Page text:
Well, it’s no secret, many people are unaware of how important our feet are! But many people don’t believe this is true because it sounds too simple. Our Feet are our foundation, we walk, we stand, we move because of our feet. Taking proper care of our feet is critical and can prevent health problems down the road.
Some clients arrange their own basic care needs, while others require a care lead. When we discuss the topic of care lead, we are often referring to the member of the family that has been appointed to make medical or healthcare decisions. The formal term for this is referred to as a Medical Power of Attorney.
This person is appointed by the client for the purpose of making healthcare decisions, but only if the client is not able to make decisions for themselves.
As your senior loved one ages, you might begin to worry about their physical and mental health. You may notice that they struggle with simple tasks, or that their memory isn’t as sharp as it once was.
What you’re worrying about is a loss of their ability to care for themselves or be independent. Typically, these worries are brought on by deterioration in mobility and in ability to perform activities of daily living such as dressing, using the washroom, or taking a bath.
In this post we’ll cover more about functional decline, common types to recognize, what this means for your senior loved ones, and how to slow down or delay functional decline.
Senior mental health has its own unique challenges that many of us cannot yet recognize. It’s common for family members to confuse a senior loved one’s symptoms of apathy, depression and anxiety as symptoms of dementia rather than a mental health issue.
While there have been advances in mental health treatment over the last few decades, a stigma still exists around addressing it. Seniors may feel especially reluctant to bring up these issues as they may be dismissed or grouped with other physiological conditions and ignored. What’s worse is that mental health has an impact on physical health and vice versa. Left untreated, depression can cause further damage to a senior’s already declining health.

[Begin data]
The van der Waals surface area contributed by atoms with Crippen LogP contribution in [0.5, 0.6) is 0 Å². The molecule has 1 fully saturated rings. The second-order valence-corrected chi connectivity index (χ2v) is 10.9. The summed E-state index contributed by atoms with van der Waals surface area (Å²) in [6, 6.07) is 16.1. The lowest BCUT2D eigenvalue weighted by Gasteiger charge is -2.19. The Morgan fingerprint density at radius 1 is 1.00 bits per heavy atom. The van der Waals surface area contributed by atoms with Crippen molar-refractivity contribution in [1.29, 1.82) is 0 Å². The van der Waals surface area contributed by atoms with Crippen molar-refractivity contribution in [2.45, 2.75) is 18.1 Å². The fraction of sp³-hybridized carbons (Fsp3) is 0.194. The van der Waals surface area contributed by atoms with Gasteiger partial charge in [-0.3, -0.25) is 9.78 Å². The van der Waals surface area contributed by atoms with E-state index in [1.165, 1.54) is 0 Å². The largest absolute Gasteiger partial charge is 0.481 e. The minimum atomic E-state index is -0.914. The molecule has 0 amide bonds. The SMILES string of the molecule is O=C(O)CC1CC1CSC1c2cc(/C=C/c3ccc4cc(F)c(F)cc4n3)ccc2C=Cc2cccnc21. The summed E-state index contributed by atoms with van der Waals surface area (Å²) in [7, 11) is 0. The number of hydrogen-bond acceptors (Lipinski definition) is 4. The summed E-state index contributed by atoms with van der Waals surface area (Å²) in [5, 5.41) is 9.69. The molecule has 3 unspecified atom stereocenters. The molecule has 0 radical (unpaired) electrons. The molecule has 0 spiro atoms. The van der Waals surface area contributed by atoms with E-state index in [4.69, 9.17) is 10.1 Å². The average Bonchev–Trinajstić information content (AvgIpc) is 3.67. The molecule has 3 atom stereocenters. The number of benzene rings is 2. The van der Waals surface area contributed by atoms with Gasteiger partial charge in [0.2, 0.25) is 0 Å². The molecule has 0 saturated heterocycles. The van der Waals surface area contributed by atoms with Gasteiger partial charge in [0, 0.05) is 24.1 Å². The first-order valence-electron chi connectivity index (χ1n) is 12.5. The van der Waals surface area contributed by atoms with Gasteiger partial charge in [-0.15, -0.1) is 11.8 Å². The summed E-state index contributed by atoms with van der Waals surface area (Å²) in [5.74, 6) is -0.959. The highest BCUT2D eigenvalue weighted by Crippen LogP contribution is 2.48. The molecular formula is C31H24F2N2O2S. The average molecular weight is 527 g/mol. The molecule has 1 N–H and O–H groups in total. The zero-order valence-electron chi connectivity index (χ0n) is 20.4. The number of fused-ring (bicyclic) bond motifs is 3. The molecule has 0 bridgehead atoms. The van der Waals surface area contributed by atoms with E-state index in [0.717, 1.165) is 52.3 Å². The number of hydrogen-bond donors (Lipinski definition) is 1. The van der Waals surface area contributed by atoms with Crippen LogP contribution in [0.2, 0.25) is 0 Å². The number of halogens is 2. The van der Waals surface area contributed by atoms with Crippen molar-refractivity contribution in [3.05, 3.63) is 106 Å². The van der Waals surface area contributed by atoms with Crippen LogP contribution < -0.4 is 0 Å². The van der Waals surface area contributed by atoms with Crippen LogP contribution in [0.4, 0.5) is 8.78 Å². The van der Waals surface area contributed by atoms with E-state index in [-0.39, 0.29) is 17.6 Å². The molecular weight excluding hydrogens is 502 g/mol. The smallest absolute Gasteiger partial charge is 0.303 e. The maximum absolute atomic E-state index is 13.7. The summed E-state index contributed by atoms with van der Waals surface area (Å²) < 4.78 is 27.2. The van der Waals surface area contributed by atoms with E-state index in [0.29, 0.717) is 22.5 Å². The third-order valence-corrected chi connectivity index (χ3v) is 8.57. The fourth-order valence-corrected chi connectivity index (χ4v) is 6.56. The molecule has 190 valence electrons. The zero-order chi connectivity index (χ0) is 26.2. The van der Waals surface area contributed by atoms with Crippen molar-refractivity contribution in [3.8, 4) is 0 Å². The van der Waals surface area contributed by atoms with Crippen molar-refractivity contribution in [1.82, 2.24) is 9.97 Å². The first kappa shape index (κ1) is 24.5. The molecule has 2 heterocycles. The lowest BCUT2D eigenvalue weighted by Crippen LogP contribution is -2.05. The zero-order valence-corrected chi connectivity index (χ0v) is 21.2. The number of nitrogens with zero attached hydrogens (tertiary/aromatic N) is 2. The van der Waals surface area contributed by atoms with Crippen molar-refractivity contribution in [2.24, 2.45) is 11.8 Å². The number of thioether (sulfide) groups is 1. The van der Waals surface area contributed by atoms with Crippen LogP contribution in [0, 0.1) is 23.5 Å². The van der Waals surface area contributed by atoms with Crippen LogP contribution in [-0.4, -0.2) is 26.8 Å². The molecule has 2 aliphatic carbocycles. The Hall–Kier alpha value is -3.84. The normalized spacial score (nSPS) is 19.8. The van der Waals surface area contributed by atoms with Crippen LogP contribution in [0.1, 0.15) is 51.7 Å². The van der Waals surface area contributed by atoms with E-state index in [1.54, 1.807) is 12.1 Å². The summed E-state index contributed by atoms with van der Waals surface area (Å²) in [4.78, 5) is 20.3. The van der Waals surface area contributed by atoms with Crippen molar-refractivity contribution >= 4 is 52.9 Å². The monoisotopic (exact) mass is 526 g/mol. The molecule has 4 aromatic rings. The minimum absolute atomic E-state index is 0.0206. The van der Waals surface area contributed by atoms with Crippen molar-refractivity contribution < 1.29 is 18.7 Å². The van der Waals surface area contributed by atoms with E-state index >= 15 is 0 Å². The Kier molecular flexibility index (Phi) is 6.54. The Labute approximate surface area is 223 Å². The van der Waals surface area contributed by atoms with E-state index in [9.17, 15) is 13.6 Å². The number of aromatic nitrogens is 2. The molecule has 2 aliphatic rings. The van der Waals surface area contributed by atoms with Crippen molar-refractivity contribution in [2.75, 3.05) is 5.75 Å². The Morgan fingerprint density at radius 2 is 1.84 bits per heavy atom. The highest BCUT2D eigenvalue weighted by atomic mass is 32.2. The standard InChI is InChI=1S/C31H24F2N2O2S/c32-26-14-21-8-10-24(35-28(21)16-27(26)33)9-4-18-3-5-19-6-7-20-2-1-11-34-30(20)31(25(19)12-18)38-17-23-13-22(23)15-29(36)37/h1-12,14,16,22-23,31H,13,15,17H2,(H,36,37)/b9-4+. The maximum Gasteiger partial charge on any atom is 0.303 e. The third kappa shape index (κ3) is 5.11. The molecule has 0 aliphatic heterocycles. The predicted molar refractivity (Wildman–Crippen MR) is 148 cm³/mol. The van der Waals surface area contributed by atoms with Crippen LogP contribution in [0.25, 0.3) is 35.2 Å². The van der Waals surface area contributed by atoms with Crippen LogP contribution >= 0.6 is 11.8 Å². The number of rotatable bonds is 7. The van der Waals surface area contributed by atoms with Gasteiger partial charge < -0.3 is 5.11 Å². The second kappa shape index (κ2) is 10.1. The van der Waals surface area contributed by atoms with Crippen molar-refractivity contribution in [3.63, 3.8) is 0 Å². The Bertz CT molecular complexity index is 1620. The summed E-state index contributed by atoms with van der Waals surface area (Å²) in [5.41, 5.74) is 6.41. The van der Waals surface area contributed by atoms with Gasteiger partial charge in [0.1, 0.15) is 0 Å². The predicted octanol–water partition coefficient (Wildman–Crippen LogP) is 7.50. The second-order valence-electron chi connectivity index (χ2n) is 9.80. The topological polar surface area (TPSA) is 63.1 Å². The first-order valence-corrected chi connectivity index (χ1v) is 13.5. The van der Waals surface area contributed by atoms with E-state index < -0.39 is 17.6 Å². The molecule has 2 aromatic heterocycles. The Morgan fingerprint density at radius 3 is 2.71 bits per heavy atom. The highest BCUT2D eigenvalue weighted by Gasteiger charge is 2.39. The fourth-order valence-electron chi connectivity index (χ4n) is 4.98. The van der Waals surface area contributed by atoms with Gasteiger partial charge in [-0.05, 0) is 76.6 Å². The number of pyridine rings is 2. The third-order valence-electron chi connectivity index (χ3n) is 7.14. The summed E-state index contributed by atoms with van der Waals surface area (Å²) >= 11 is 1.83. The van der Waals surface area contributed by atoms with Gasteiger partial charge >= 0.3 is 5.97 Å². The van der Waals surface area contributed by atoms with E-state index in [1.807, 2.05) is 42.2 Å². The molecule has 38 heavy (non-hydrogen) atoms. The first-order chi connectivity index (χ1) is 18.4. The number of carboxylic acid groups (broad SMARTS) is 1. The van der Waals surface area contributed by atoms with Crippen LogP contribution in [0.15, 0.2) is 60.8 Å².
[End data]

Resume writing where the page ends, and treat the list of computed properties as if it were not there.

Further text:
Creating art offers these health benefits for people of all ages, but it offers a special opportunity for aging seniors to find control and purpose in their life again.
As some seniors age, they can develop chronic illnesses that can negatively affect every aspect of their life. In this post we’ll explain more about how using art as a form of therapy helps improve aging seniors’ mental health, cognitive abilities, and sensory-motor functions.
Seniors’ older years are often referred to as the Golden Years, but not because of a sun tan! Sun safety becomes increasingly important in the Golden Years to protect seniors from harmful skin damage and other health complications associated with repeated sun exposure. Practicing sun safety helps seniors maintain their highest quality of life.
Organizing senior care is often a reactive process: your mother or father has a health event, a healthcare professional tells you that they can no longer be home alone, or that they will require certain care services, and you and your siblings scramble to find the best way to deal with this new reality, all while you’re likely still reeling from the realization that your parent is no longer your caregiver - instead, the time has come for you to take care of them.
In this post, we offer some suggestions which will help you flip the search for senior care from a reactive process to a proactive one. By having frank and understanding conversations with your parents, preparing for the unpleasant scenarios you might prefer to avoid thinking about, and keeping your parents’ health and their own preferences in mind as you make decisions as a family, you can make the process of becoming your parent’s caregiver significantly less stressful.